The Sicily of Caravaggio

La Sicilia di Caravaggio is the title of the exhibition promoted by the Municipality of Noto and produced by Mediatica that will see on display at the Convitto delle Arti Noto Museum thirty of the most significant works of Caravaggioism in Sicily (but not only) with the valuable presence of Caravaggio’s St. Francis in Ecstasy from the Civic Museum of Cremona.

The relationship between Caravaggio, Sicily and its artists is one of the most fascinating chapters in the history of art, and the last major exhibition on this subject now dates back to as far as 1984, Caravaggio in Sicilia, il suo tempo, il suo influsso : an extraordinary operation as difficult to repeat today because of the immovability of Caravaggio’s paintings from the Messina Museum and the great altarpiece in Syracuse depicting the Seppellimento di santa Lucia. What was held in Syracuse was a unique opportunity to study artists until then neglected such as Syracuse’s Mario Minniti, Messina’s Alonso Rodriguez, and Palermo’s Pietro Novelli, rediscovering a fabric of relationships in which Caravaggio’s verb, searing in its surprising (and sometimes incomprehensible) novelties was declined according to the commissioning and the capacity of individual local masters to absorb and rework it.
Since that exhibition much has been done, some painters have enjoyed monographs and exhibitions, others have been the focus of articles and specialized essays, but there has been a lack of a real moment of synthesis on a phenomenon that for Sicilian artists was a real earthquake from the point of view of figurative imagery.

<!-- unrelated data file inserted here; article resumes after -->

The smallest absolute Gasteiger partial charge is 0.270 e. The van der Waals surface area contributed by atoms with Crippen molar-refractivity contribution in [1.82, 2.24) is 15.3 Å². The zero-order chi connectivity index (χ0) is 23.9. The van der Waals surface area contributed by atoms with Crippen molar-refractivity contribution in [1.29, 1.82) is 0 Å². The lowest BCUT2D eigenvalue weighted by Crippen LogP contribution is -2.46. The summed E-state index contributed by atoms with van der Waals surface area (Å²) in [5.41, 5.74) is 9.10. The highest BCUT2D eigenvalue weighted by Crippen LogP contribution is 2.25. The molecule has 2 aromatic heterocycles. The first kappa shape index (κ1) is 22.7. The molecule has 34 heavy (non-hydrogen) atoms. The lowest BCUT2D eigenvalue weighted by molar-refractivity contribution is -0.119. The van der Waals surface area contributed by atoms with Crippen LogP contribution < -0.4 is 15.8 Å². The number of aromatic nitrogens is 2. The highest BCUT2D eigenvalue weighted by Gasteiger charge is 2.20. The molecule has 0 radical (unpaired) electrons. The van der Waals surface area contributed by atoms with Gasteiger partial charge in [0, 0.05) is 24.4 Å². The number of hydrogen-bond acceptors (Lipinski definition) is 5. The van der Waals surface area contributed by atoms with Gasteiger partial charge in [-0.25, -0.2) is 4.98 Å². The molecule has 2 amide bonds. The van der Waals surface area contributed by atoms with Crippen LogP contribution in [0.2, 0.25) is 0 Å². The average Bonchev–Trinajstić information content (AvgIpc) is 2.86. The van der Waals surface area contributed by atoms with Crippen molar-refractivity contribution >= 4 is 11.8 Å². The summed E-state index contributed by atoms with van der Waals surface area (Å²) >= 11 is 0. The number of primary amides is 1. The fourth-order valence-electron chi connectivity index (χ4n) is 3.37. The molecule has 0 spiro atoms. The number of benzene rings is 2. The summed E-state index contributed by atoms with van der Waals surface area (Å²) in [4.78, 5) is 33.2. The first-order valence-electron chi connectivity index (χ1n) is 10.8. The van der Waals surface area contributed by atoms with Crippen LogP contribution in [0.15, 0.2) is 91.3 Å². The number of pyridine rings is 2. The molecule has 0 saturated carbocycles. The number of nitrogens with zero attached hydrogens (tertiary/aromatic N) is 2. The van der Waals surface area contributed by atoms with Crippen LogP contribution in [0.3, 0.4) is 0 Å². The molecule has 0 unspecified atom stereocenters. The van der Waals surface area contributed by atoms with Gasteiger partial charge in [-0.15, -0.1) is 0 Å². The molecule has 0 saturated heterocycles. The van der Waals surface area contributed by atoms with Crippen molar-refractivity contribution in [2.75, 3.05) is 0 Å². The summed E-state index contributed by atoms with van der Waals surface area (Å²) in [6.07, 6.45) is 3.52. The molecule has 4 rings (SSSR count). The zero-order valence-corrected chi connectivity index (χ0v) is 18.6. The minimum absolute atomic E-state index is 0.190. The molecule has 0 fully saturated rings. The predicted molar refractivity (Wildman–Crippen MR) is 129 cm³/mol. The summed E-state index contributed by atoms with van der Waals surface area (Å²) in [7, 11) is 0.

The exhibition La Sicilia di Caravaggio certainly does not presume to provide a synthesis of all this mass of studies, but to trace a path, a sort of viaticum for reading a phenomenon that lasted about fifty years, from the time of the presence in Palermo, starting around 1600, of Caravaggio’s (stolen) Nativity until the naturalistic production of Pietro Novelli and in a Baroque key of Matthias Stomer around the middle of the century.
The tour is divided into three sections with works mostly from Sicilian museums with some valuable presence from Maltese museums and some Italian museums.
The first section is devoted to artists active in Sicily and also in the Viceroyalty who knew Caravaggio directly or are to be considered the so-called first- and second-generation Caravaggisti. These include such masters as Giovanni Bernardo Azzolino, Mario Minniti, Alonzo Rodriguez, Fabrizio Santafede, Carlo Sellitto, Battistello Caracciolo, and Hendrick de Somer, among others. The presence in the exhibition of a masterpiece such as Ribera’s Martyrdom of St. Bartholomew from the Diocesan Museum of Nicosia gives an idea of the new works arriving from Naples as well as Carlo Sellitto’s Saint Lucia from the Regional Museum of Messina.
The second section addresses the transition to a sweetened naturalism in a classicist and baroque key. Here the greatest exponent is Pietro Novelli, supported by examples of Andrea Vaccaro and Daniel Seghers present in the exhibition with works of rare beauty; but the real synthesis between Caravaggesque luminism and decisive openings toward the Baroque is given in Sicily by Matthias Stomer, author of two monumental works such as the Lapidation of St. Stephen (Palermo, Palazzo Branciforti) and the Death of Cato in the Museum of Castell’Ursino in Catania.
The last section is devoted to Caravaggio and addresses the question of his presence in Sicily through the rare copy of the Palermo Nativity, painted by Paolo Geraci, from the Castell’Ursino Museum in Catania, the St. John at the Spring from the National Museum in Valletta, a work attributed to Caravaggio that will be the subject of insights, and above all the extraordinary St. Francis in Ecstasy from the Museo Civico in Cremona, executed close to Caravaggio’s escape from Rome and already a harbinger of the rapid and terrible manner that would mark his last dramatic years of life.